A contemporary looking floor lamp wears a square shade above a plain black and white standard with numbers that could help measure children's height as they grow. Classic sliver-leafed side chairs at the poker table are modernized with upholstery of huge bright flowers in pink, green and orange with chalkboards on the back. In the center of the room an upholstered round "conversation chair" is formed with benches around a middle tower, all covered with an Ikat diamond pattern in rust, red and blue.
Among the room's fun touches are Lucite sofa tables behind and beside the sectional. And don't miss the pillows on the sectional. With a layered effect in green, chocolate and taupe, they seem almost alive.
•In the first-floor Keeping Room -- the home's original kitchen -- Jeannie Balsam of Winnetka even painted the parquet floor white, with a seashell design to go with other nautical touches because apparently this mythical family that lives on Lake Michigan vacations on the East Coast.
•Most of the window treatments in the home are drapes with no valance. However, attention is paid to the rods and the trim. In Scott Yerkey's Gallery, each rod has a large crystal ball on either end.
If you are ever faced with decorating a Gallery that is 50-feet long, you might think back to the work of this Chicago designer. His secret is rather obvious; he used furniture, including a baby grand, to create different areas for sitting and talking. This is emphasized with three rugs, the two end ones the same blue and green geometric while the middle one features gold scrolls.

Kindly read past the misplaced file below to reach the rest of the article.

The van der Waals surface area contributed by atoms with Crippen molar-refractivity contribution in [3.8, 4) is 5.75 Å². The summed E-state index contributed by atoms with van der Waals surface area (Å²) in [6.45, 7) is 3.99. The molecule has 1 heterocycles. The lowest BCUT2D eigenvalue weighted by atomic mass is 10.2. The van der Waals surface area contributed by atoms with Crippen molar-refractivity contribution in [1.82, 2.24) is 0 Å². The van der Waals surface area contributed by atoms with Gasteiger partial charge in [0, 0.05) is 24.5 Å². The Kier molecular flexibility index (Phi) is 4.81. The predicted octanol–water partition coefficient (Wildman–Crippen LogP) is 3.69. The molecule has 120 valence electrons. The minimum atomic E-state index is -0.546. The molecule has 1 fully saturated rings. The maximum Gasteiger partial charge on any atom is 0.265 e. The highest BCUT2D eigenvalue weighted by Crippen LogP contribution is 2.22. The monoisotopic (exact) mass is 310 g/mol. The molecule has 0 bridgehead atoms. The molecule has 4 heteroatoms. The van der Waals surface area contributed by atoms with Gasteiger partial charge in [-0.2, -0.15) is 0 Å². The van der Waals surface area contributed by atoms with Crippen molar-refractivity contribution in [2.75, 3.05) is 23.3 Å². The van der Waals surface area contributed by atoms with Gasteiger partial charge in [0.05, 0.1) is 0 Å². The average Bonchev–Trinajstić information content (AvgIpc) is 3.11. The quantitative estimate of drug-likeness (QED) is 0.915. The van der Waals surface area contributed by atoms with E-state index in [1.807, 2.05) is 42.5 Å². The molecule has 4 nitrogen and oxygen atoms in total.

•Artwork is plentiful in the Gallery, including a very large fossil of a 50-million-year-old sting ray.
•Soledad Zitzewitz shot black and white photos of details around the villa, printed them relatively small and gave each a matching wide matte and gold frame as a Living Room focal point.
•The collection of vintage Barbie fashion sketches in white curvy frames stand out even in the Girl's Playroom where Kendelle Cornette of Lake Forest packed in a lot of fun and pink, including wallcovering in a pink and silver zebra pattern.
Ceiling lights range from a chandelier with ropes of crystal beads to a sculptural wooden "cage" around the a glass globe in Chicago designer Michael Del Piero's Guest Bedroom 1. Many in the home have a midcentury feel.
Each visitor will find his or her favorite ceiling fixture, but we loved the brass rods with huge bare bulbs in the Lady's Bath & Dressing Room designed by Randy Heller of Highland Park. It is from Apparatus Studio in New York.
The room off the garage is labeled "Office" in the show's program, but Melissa Edelman of Antiquaire Inc. in Highland Park knows better. She calls it the Rear Foyer.
First of all, the space has to look good because most people enter the home this way.
Besides that, she made it useful with a bar of Belgium limestone to serve as a desk for the mother, a sink set in an 1850s-carved Asian cabinet flanked by French vintage wrought iron garden gates where backpacks could hang, and a 1930s French mail sorting station to serve as cubbies for keys, mail and shoes, etc.
Edelman's over-the-top touch of bling: A genuine 16th-century gilded Italian sofa that she had recovered. For family members to sit and remove their muddy boots? And don't miss the floor of pennies attached to the concrete with epoxy, then grouted and sealed.